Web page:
And here is the astonishing response from the National Gamekeepers’ Organisation (take note of the suggestion that the limited police budget for this scheme could be decimated by police officers having to respond to a barage of complaints, which could then be withdrawn at the last minute):

Fourteen years on, the hen harrier’s breeding population in England remains critical, the illegal persecution of this species continues unabated, it is virtually impossible to secure a conviction even when high definition video evidence of the crime is available, the Conservative Government has approved the removal of hen harriers from grouse moors to allow a few hundred rich folk (including a number of Conservative MPS) to shoot 0.75 million red grouse in the face for a bit of fun, and thinks that importing hen harriers from France in to southern England under the guise of being a conservation initiative is a great idea, even though illegal persecution continues (which means the scheme does not meet the required IUCN guidelines for reintroductions).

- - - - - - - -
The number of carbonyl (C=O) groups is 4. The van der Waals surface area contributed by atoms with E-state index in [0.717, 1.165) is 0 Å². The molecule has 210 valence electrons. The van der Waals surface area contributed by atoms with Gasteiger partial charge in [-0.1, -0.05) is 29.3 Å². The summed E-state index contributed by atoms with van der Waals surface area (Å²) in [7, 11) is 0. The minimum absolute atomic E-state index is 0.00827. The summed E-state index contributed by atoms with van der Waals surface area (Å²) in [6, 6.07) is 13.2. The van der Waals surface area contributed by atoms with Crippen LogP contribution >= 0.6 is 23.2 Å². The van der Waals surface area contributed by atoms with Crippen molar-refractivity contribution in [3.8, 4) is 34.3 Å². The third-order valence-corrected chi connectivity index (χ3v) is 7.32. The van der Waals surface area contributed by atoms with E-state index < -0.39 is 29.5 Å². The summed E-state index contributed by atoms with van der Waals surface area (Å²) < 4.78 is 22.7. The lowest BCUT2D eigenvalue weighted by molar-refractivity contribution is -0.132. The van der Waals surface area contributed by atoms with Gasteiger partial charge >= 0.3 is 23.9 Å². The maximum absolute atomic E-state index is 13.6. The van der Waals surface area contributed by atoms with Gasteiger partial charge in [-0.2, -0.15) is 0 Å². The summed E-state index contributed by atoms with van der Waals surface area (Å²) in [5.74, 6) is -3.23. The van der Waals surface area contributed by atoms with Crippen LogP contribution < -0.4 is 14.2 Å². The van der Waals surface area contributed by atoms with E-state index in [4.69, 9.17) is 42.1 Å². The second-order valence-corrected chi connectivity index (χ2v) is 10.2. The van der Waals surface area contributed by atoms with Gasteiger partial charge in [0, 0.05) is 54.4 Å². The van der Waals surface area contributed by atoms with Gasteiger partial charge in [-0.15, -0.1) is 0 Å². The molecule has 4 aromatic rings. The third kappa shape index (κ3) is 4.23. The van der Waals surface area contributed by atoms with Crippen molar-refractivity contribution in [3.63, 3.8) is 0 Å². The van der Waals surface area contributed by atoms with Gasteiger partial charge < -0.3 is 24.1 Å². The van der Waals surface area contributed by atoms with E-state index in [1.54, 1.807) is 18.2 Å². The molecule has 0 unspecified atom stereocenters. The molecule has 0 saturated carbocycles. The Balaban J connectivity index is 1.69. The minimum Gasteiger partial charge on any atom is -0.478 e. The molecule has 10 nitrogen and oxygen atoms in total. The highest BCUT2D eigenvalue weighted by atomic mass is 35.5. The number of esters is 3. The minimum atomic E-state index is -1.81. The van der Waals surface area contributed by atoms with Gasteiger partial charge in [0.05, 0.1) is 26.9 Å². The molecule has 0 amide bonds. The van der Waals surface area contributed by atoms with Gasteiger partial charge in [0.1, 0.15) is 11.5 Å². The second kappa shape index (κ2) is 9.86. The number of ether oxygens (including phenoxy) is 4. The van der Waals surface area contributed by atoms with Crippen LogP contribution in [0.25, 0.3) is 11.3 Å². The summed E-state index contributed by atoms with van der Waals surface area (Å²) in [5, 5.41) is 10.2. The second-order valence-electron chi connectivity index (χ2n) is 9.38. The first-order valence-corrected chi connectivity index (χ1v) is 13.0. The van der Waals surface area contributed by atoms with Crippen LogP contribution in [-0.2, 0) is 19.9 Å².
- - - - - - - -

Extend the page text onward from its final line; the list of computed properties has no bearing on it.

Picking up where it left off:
13 thoughts on “Stop illegal persecution then no need for reintroduction of hen harrier to southern England, says DEFRA Minister”

  1. A strange co-incidence. John Dodds who bought the Glen Ogil Estate in the Angus Glens around 2003 ( later sold in 2013 )had his farming subsidy cut by £107,000 by the Scottish executive because of suspicions that the discovered pesticides were used against birds of prey on his land. There had been a series of suspected cases of illegal persecution of rare birds of prey on the Glenogil estate but none led to a successful prosecution. An investigation found that lethal pesticides were discovered on poisoned baits, game bags and soil and plant samples in 2006.
    As Fate would have it Dodd’s was the co-founder of the Edinburgh-based ARTEMIS investment bank and hedge fund, which this summer sponsored the Scottish Game Fair, the Game and Wildlife Conservation Trust’s prestigious annual country sports show at the time.